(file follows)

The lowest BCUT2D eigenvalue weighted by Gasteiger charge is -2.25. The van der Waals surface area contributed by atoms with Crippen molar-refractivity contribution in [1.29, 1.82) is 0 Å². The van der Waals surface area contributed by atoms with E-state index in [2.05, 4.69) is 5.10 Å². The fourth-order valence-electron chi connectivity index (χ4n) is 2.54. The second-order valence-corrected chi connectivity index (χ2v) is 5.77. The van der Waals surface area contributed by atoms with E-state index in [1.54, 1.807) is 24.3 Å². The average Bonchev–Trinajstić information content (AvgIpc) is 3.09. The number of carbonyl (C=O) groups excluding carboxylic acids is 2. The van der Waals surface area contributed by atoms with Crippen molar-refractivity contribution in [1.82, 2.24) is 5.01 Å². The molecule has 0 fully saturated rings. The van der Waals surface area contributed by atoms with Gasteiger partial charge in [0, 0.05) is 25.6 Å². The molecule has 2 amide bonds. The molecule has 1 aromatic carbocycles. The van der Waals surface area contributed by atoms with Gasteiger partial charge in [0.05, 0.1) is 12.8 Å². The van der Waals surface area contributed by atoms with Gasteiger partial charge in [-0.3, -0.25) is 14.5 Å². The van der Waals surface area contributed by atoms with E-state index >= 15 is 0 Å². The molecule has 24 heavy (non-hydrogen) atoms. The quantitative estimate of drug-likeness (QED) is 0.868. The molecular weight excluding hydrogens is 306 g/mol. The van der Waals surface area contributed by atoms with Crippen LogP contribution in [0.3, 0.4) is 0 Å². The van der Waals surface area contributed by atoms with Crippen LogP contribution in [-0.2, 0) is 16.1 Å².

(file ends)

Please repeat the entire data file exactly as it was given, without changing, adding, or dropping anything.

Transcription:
The lowest BCUT2D eigenvalue weighted by Gasteiger charge is -2.25. The van der Waals surface area contributed by atoms with Crippen molar-refractivity contribution in [1.29, 1.82) is 0 Å². The van der Waals surface area contributed by atoms with E-state index in [2.05, 4.69) is 5.10 Å². The fourth-order valence-electron chi connectivity index (χ4n) is 2.54. The second-order valence-corrected chi connectivity index (χ2v) is 5.77. The van der Waals surface area contributed by atoms with E-state index in [1.54, 1.807) is 24.3 Å². The average Bonchev–Trinajstić information content (AvgIpc) is 3.09. The number of carbonyl (C=O) groups excluding carboxylic acids is 2. The van der Waals surface area contributed by atoms with Crippen molar-refractivity contribution in [1.82, 2.24) is 5.01 Å². The molecule has 0 fully saturated rings. The van der Waals surface area contributed by atoms with Gasteiger partial charge in [0, 0.05) is 25.6 Å². The molecule has 2 amide bonds. The molecule has 1 aromatic carbocycles. The van der Waals surface area contributed by atoms with Gasteiger partial charge in [0.05, 0.1) is 12.8 Å². The van der Waals surface area contributed by atoms with Gasteiger partial charge in [-0.3, -0.25) is 14.5 Å². The van der Waals surface area contributed by atoms with E-state index >= 15 is 0 Å². The molecule has 24 heavy (non-hydrogen) atoms. The quantitative estimate of drug-likeness (QED) is 0.868. The molecular weight excluding hydrogens is 306 g/mol. The van der Waals surface area contributed by atoms with Crippen LogP contribution in [0.3, 0.4) is 0 Å². The van der Waals surface area contributed by atoms with Crippen LogP contribution in [-0.2, 0) is 16.1 Å².